Croatia to Incorporate ICMP’s Data Systems Technologies for Missing Persons Cases

The Hague, 6 February 2018: The Republic of Croatia and the International Commission on Missing persons (ICMP) will work together to put the effort to account for 1,945 people missing from the Republic of Croatia during 1991-1995.

“The relevant authorities of the Republic of Croatia have cooperated with ICMP for almost two decades and, with new forensic and database technology now available, we believe that we can build on the activities we have already done together,” Assistant Minister Stjepan Sucic of the Ministry of Croatian Defenders said today during a visit to ICMP’s Headquarters in The Hague. “A major challenge is to ensure accurate information on missing persons and clandestine graves which is preconditioned by the necessary political support to the process of accounting of the missing and promotion of public awareness.”

During the visit, Assistant Minister Stjepan Sucic, together with Visnja Bilic, head of the Ministry of Croatian Defenders’ Department for Persons Detained and Missing in the Homeland War, Milovan Kubat, Director of Zagreb University’s Institute for Legal Medicine and Criminology, and Monika Karija-Vlahovic, DNA Analyst at the Institute, discussed potential use by the Republic of Croatia of ICMP’s Site Locator application.

The Site Locator, which can be accessed through ICMP’s Online Inquiry Center, makes it possible for people to provide information on potential graves, either anonymously or with accompanying contact details.

ICMP Director-General Kathryne Bomberger commended the Croatian authorities for their decision to participate in the Database of Active Missing-Persons Cases from the Armed Conflicts in the Former Yugoslavia initiated and coordinated by ICMP with support of the European Union. In January 2017, the Ministry of Croatian Defenders and ICMP signed the Agreement on the participation of the Republic of Croatia in the project, under which data about active missing-persons cases provided by Croatia, Bosnia and Herzegovina, Kosovo, Montenegro and Serbia is accessible and searchable by all participating states.

The Database includes the missing person’s first name, father’s name, last name, date of birth, place of birth, date of disappearance, place of disappearance, municipality of disappearance, identification (if any), and the name of the responsible body in which the disappearance has been registered. It is available as an online application hosted on ICMP’s server under the most rigorous security standards.

“ICMP is providing data-processing that can be accessed by stakeholders in Croatia and neighboring countries,” Ms Bomberger said. “This makes it possible to collect and share information on individual missing persons in a secure system that eliminates duplication of records and facilitates access. We believe it can result in a substantial number of new identifications.”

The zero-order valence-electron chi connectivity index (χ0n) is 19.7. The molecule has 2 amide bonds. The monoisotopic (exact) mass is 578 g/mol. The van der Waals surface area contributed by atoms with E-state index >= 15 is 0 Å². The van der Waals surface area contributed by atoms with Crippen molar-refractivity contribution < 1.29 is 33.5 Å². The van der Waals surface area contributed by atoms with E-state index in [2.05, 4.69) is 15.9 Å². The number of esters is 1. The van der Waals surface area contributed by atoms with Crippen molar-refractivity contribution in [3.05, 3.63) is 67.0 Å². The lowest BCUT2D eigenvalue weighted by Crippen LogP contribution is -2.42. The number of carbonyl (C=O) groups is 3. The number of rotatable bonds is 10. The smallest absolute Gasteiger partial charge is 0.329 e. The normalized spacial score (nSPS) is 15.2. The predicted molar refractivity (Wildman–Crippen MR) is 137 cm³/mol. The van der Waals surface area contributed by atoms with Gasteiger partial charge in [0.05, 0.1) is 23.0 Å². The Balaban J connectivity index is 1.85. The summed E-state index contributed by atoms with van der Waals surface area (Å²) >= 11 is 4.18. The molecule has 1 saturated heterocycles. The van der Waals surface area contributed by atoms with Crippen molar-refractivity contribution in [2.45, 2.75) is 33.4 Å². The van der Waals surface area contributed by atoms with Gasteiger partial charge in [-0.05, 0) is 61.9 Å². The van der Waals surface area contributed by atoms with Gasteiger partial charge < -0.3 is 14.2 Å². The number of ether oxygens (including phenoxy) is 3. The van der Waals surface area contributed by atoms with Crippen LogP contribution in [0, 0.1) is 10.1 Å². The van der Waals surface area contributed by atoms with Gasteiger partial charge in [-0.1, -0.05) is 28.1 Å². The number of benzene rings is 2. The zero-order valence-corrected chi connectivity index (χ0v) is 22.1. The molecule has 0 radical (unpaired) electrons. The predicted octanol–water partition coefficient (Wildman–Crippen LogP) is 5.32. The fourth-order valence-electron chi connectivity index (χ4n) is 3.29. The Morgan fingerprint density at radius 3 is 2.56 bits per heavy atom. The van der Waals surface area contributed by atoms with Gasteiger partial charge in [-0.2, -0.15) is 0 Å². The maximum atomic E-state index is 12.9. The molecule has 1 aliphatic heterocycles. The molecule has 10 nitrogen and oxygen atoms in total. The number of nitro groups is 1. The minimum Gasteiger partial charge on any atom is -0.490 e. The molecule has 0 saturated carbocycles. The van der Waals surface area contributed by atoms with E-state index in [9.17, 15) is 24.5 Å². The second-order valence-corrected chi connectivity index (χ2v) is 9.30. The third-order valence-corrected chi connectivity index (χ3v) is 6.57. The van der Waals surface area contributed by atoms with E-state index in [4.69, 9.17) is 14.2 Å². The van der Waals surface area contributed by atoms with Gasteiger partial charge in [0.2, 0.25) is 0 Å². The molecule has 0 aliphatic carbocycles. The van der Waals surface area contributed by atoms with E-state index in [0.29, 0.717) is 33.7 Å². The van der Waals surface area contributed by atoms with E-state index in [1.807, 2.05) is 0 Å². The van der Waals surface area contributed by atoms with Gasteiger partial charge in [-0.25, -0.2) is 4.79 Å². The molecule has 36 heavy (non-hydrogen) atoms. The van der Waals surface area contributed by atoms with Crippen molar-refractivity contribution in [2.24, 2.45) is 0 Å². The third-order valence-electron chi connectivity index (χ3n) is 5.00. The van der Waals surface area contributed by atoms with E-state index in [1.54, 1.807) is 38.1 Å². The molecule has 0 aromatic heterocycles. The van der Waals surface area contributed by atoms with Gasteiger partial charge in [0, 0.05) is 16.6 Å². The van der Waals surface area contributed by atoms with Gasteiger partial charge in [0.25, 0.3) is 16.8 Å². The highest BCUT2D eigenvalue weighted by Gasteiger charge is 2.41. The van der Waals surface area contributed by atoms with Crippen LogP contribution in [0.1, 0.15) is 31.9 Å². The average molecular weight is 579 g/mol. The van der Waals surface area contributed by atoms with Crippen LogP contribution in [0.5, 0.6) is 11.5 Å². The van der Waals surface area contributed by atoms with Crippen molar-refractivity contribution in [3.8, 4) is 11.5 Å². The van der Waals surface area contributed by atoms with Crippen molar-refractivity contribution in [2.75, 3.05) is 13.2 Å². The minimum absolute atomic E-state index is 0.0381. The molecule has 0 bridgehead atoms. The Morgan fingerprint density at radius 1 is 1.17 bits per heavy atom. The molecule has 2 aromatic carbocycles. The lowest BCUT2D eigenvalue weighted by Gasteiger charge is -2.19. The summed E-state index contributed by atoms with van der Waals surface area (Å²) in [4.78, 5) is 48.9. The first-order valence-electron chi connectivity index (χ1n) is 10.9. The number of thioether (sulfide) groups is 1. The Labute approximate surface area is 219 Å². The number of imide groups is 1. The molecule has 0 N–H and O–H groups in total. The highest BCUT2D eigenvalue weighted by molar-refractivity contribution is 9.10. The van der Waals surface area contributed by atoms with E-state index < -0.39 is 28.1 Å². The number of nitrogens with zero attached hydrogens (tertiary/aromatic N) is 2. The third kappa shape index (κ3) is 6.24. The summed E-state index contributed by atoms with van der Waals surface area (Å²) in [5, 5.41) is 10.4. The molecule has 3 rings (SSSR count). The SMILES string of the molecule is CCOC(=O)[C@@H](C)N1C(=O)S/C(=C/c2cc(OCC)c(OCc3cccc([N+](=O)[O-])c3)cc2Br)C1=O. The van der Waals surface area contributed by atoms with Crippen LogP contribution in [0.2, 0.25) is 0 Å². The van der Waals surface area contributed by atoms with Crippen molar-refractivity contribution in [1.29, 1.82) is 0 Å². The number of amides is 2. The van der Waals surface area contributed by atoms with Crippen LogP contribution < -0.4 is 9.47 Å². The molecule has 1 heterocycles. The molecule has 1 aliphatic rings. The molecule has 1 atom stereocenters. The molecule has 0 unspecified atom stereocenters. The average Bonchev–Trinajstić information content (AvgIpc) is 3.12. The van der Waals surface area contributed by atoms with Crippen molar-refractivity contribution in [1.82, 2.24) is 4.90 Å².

Welcoming the ICMP initiative which was recognized as a highly useful tool to resolve missing person cases, Assistant Minister Stjepan Sucic of the Ministry of Croatian Defenders said that “in the coming period pending the publication of the Database to the interested public, the focus should be on alignment of principles and standards of nomination and registration of missing persons so the records could be truly based on the factual truth”.

The exceptional efficiency of the Joint Project on DNA-led Identifications concluded between the Directorate of Detained and Missing of the Ministry of Croatian Defenders and ICMP was also underlined. The Joint Project has helped to identify more than 600 complex missing persons cases through a joint project with the Croatian. Today, the Croatian delegation discussed training opportunities at ICMP and the detailed procedure for securing more DNA matches under the joint project.

ICMP works with governments, civil society organizations, justice bodies, international organizations and others throughout the world to address the issue of people who have gone missing as a result of armed conflict, human rights abuses, disasters, organized crime and other causes. As the only international organization that is exclusively dedicated to this issue, ICMP is actively engaged in developing institutions and civil society capacity, promoting legislation, fostering social and political advocacy, and developing and providing technical expertise to locate and identify the missing.